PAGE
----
Preparing the thunder

U.S. Air Force Col. Gregory Marzolf, 414th Combat Training Squadron, commander,  Lt. Col. Christopher Cunningham, Detachment 1, 414th CTS, commander and Senior Master Sgt. Stephen Hoss, 414th CTS, Red Flag superintendent, unroll the guidon of Detachment 1 at Davis-Monthan Air Force Base, Ariz., June 24, 2016. The new detachment will be planning, coordinating and executing Angel Thunder 2016. (U.S. Air Force photo by Airman 1st Class Ashley N. Steffen/ Released)

U.S. Air Force Col. Gregory Marzolf, 414th Combat Training Squadron, commander, Lt. Col. Christopher Cunningham, Detachment 1, 414th CTS, commander and Senior Master Sgt. Stephen Hoss, 414th CTS, Red Flag superintendent, unroll the guidon of Detachment 1 at Davis-Monthan Air Force Base, Ariz., June 24, 2016. The new detachment will be planning, coordinating and executing Angel Thunder 2016. (U.S. Air Force photo by Airman 1st Class Ashley N. Steffen/ Released)

U.S. Air Force Col. Gregory Marzolf, 414th Combat Training Squadron, commander, passes the guidon to Lt. Col. Christopher Cunningham, Detachment 1, 414th CTS, commander at Davis-Monthan Air Force Base, Ariz., June 24, 2016. The mission of Detachment 1, 414th CTS, is to increase the Department of Defense’s personnel recovery readiness across military operations by coordinating and executing an exercise that specializes in trains Air Force personnel recovery. (U.S. Air Force photo by Airman 1st Class Ashley N. Steffen/ Released)

U.S. Air Force Col. Gregory Marzolf, 414th Combat Training Squadron, commander, passes the guidon to Lt. Col. Christopher Cunningham, Detachment 1, 414th CTS, commander at Davis-Monthan Air Force Base, Ariz., June 24, 2016. The mission of Detachment 1, 414th CTS, is to increase the Department of Defense’s personnel recovery readiness across military operations by coordinating and executing an exercise that specializes in trains Air Force personnel recovery. (U.S. Air Force photo by Airman 1st Class Ashley N. Steffen/ Released)

DAVIS-MONTHAN AIR FORCE BASE, Ariz. --

A new detachment here will aim to boost personnel recovery readiness across the military.

Detachment 1 of the 414th Combat Training Squadron, out of Nellis AFB, Nevada, was activated today.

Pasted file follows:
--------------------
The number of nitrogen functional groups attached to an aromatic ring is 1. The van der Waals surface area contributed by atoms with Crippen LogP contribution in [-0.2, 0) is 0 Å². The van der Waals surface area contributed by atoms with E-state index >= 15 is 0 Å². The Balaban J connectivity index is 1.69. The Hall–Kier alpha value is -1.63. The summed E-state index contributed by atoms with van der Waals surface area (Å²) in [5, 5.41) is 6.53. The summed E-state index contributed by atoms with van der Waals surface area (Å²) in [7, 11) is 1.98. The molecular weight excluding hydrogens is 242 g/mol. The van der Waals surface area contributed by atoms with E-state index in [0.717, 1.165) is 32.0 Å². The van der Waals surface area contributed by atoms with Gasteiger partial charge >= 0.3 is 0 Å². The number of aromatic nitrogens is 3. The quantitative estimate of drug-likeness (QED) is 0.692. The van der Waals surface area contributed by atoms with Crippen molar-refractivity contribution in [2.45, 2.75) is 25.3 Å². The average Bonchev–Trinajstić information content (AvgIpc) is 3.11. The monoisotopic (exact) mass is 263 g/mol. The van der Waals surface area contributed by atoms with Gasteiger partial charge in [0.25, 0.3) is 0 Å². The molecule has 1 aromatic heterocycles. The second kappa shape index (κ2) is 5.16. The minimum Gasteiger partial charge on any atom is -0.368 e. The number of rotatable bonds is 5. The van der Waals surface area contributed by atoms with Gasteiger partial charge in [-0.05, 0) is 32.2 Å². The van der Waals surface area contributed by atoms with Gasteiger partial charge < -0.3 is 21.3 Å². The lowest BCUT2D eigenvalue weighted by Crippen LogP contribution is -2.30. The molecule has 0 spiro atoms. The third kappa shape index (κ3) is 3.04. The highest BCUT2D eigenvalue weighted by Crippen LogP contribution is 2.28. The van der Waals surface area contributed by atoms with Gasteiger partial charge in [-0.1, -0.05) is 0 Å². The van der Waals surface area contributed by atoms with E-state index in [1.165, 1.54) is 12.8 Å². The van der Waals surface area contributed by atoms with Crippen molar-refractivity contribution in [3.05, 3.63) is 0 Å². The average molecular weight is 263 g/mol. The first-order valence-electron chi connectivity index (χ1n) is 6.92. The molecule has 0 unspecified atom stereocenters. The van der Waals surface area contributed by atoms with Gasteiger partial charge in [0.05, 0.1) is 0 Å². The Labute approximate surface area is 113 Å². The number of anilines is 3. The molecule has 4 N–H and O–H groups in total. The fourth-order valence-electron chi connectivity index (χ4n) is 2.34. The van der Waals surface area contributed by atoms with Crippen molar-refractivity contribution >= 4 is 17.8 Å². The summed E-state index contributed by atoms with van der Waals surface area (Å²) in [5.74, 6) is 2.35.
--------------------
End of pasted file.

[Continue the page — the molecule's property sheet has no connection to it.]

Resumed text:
The new detachment’s mission is to increase readiness by conducting exercises meant to train personnel recovery forces. Using an application of joint service, multinational, interagency combat search and rescue exercises the team will focus on training personnel recovery though a simulated environment and real world scenarios.  

“We train at the tactical spectrum and the operational level for personnel recovery,” said Maj. James M. Humphrey, detachment 1, 414th CTS director of operations. “At the tactical level we have the PJs in the helicopters, HC-130s, ground teams and other assets from our partner services. At the operation level it’s coordinating and planning.”

The team at Detachment 1 consists of experienced and diverse exercise management professionals. Their knowledge extends over specialties such as survival, evasion, resistance and escape, aircraft maintenance, and logistics.

“They can walk away after being exposed to highly dynamic and challenging scenarios and learning those lessons so they don’t have to learn them in combat,” Humphrey said.  “At the end of the day we want people to learn lessons here in an environment we can control while exposing them to things that can hopefully improve the execution of a real-world mission.”

They will plan one of the Air Force’s significant training events, Angel Thunder, a Joint National Training Capability accredited and certified exercise. Angel Thunder allows the HC-130J Combat King and the HH-60G Pave Hawk to come together with pararescuemen, combat rescue officers and SERE specialists, to practice real world personnel recovery.

“The guys out there fighting the fight know that we’re not going to leave them out there,” said Humphrey. “It gives them the courage to get out the door, accomplish the mission and know they won’t be left behind.”

Participants will leave the exercise with a better understanding of finding innovative, unconventional approaches to enhance the Air Force’s established PR capabilities.

“I think they are going to walk away with an experience they never had, working with assets that aren’t normally available,” said Lt. Col. Christopher Cunningham, Detachment 1, 414th CTS commander. “They get the chance to work with international partners who have had different rescue experiences in different environments.”